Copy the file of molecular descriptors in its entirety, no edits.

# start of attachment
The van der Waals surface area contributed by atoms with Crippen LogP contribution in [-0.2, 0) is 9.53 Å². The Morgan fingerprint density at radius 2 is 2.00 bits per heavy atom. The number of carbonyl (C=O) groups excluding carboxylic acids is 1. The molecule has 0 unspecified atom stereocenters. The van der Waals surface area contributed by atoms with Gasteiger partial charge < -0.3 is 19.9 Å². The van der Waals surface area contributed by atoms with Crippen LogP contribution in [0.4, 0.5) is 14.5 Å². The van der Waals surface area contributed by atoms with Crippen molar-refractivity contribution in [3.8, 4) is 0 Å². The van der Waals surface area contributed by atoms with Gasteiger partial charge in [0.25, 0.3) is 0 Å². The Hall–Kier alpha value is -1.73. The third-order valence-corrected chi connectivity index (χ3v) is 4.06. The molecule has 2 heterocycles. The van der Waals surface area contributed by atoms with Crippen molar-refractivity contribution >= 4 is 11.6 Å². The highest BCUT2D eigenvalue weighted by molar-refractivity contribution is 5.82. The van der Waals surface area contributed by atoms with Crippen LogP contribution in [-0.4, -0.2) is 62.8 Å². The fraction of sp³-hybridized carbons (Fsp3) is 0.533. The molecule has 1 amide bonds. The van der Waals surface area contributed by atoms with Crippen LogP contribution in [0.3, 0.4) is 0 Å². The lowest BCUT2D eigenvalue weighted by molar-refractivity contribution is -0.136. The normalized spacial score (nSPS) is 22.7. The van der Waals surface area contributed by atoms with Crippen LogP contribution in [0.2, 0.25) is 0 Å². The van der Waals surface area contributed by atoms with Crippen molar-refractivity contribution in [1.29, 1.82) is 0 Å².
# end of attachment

The van der Waals surface area contributed by atoms with Crippen LogP contribution in [-0.2, 0) is 9.53 Å². The Morgan fingerprint density at radius 2 is 2.00 bits per heavy atom. The number of carbonyl (C=O) groups excluding carboxylic acids is 1. The molecule has 0 unspecified atom stereocenters. The van der Waals surface area contributed by atoms with Gasteiger partial charge < -0.3 is 19.9 Å². The van der Waals surface area contributed by atoms with Crippen LogP contribution in [0.4, 0.5) is 14.5 Å². The van der Waals surface area contributed by atoms with Crippen molar-refractivity contribution in [3.8, 4) is 0 Å². The van der Waals surface area contributed by atoms with Gasteiger partial charge in [0.25, 0.3) is 0 Å². The Hall–Kier alpha value is -1.73. The third-order valence-corrected chi connectivity index (χ3v) is 4.06. The molecule has 2 heterocycles. The van der Waals surface area contributed by atoms with Crippen molar-refractivity contribution >= 4 is 11.6 Å². The highest BCUT2D eigenvalue weighted by molar-refractivity contribution is 5.82. The van der Waals surface area contributed by atoms with Crippen LogP contribution in [-0.4, -0.2) is 62.8 Å². The fraction of sp³-hybridized carbons (Fsp3) is 0.533. The molecule has 1 amide bonds. The van der Waals surface area contributed by atoms with Crippen LogP contribution in [0.3, 0.4) is 0 Å². The lowest BCUT2D eigenvalue weighted by molar-refractivity contribution is -0.136. The normalized spacial score (nSPS) is 22.7. The van der Waals surface area contributed by atoms with Crippen LogP contribution in [0.2, 0.25) is 0 Å². The van der Waals surface area contributed by atoms with Crippen molar-refractivity contribution in [1.29, 1.82) is 0 Å².